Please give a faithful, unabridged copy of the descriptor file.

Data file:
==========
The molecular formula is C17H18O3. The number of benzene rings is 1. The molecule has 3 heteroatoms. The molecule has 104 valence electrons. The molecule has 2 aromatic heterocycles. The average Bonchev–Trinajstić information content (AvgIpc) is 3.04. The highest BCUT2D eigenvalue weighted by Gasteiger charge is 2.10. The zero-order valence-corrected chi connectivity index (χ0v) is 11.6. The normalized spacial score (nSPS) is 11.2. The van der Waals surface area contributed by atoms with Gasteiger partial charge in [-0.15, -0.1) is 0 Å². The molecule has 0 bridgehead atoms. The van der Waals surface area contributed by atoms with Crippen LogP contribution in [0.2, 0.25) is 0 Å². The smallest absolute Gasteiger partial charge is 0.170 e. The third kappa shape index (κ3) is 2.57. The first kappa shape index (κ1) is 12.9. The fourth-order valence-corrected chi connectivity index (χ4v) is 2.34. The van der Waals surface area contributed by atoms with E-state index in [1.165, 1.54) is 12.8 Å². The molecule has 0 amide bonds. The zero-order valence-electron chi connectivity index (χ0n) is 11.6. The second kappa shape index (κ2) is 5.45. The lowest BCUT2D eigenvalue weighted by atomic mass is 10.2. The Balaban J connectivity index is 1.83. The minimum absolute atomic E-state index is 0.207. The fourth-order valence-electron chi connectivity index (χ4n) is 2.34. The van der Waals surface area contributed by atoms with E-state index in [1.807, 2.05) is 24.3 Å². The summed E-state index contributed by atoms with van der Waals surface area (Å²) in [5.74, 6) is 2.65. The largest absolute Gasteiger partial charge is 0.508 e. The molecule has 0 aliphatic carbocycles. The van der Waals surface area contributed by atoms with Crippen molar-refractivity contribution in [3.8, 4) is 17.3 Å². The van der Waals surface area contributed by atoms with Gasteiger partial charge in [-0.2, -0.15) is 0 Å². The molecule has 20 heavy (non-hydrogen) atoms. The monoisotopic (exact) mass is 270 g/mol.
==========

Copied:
The molecular formula is C17H18O3. The number of benzene rings is 1. The molecule has 3 heteroatoms. The molecule has 104 valence electrons. The molecule has 2 aromatic heterocycles. The average Bonchev–Trinajstić information content (AvgIpc) is 3.04. The highest BCUT2D eigenvalue weighted by Gasteiger charge is 2.10. The zero-order valence-corrected chi connectivity index (χ0v) is 11.6. The normalized spacial score (nSPS) is 11.2. The van der Waals surface area contributed by atoms with Gasteiger partial charge in [-0.15, -0.1) is 0 Å². The molecule has 0 bridgehead atoms. The van der Waals surface area contributed by atoms with Crippen LogP contribution in [0.2, 0.25) is 0 Å². The smallest absolute Gasteiger partial charge is 0.170 e. The third kappa shape index (κ3) is 2.57. The first kappa shape index (κ1) is 12.9. The fourth-order valence-corrected chi connectivity index (χ4v) is 2.34. The van der Waals surface area contributed by atoms with E-state index in [1.165, 1.54) is 12.8 Å². The molecule has 0 amide bonds. The zero-order valence-electron chi connectivity index (χ0n) is 11.6. The second kappa shape index (κ2) is 5.45. The lowest BCUT2D eigenvalue weighted by atomic mass is 10.2. The Balaban J connectivity index is 1.83. The minimum absolute atomic E-state index is 0.207. The fourth-order valence-electron chi connectivity index (χ4n) is 2.34. The van der Waals surface area contributed by atoms with E-state index in [1.807, 2.05) is 24.3 Å². The summed E-state index contributed by atoms with van der Waals surface area (Å²) in [5.74, 6) is 2.65. The largest absolute Gasteiger partial charge is 0.508 e. The molecule has 0 aliphatic carbocycles. The van der Waals surface area contributed by atoms with Crippen molar-refractivity contribution in [3.8, 4) is 17.3 Å². The van der Waals surface area contributed by atoms with Gasteiger partial charge in [-0.2, -0.15) is 0 Å². The molecule has 20 heavy (non-hydrogen) atoms. The monoisotopic (exact) mass is 270 g/mol.